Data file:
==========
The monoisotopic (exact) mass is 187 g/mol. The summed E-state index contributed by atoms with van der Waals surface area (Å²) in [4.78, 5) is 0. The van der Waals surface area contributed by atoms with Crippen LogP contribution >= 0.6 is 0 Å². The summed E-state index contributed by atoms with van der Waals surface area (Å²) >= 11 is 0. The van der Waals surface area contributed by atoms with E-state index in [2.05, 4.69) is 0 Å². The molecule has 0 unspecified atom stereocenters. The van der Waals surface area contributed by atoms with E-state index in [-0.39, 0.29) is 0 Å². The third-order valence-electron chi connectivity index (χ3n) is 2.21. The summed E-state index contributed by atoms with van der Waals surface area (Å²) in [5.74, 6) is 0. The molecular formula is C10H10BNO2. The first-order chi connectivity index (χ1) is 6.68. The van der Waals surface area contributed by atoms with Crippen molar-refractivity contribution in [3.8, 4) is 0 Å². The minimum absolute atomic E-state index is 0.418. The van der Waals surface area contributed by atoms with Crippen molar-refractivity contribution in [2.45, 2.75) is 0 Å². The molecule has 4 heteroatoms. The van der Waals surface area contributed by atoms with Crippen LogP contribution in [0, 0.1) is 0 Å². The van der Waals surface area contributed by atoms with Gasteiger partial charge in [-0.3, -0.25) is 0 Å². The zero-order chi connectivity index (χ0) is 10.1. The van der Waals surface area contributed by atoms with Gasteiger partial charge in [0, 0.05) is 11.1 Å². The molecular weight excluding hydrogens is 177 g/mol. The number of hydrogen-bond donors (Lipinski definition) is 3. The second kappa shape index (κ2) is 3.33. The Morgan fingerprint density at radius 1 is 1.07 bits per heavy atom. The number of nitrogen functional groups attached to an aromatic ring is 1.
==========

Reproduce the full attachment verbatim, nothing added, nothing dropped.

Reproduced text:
The monoisotopic (exact) mass is 187 g/mol. The summed E-state index contributed by atoms with van der Waals surface area (Å²) in [4.78, 5) is 0. The van der Waals surface area contributed by atoms with Crippen LogP contribution >= 0.6 is 0 Å². The summed E-state index contributed by atoms with van der Waals surface area (Å²) >= 11 is 0. The van der Waals surface area contributed by atoms with E-state index in [2.05, 4.69) is 0 Å². The molecule has 0 unspecified atom stereocenters. The van der Waals surface area contributed by atoms with E-state index in [-0.39, 0.29) is 0 Å². The third-order valence-electron chi connectivity index (χ3n) is 2.21. The summed E-state index contributed by atoms with van der Waals surface area (Å²) in [5.74, 6) is 0. The molecular formula is C10H10BNO2. The first-order chi connectivity index (χ1) is 6.68. The van der Waals surface area contributed by atoms with Crippen molar-refractivity contribution in [3.8, 4) is 0 Å². The minimum absolute atomic E-state index is 0.418. The van der Waals surface area contributed by atoms with Crippen molar-refractivity contribution in [2.45, 2.75) is 0 Å². The molecule has 4 heteroatoms. The van der Waals surface area contributed by atoms with Crippen LogP contribution in [0, 0.1) is 0 Å². The van der Waals surface area contributed by atoms with Gasteiger partial charge in [-0.3, -0.25) is 0 Å². The zero-order chi connectivity index (χ0) is 10.1. The van der Waals surface area contributed by atoms with Gasteiger partial charge in [0, 0.05) is 11.1 Å². The molecular weight excluding hydrogens is 177 g/mol. The number of hydrogen-bond donors (Lipinski definition) is 3. The second kappa shape index (κ2) is 3.33. The Morgan fingerprint density at radius 1 is 1.07 bits per heavy atom. The number of nitrogen functional groups attached to an aromatic ring is 1.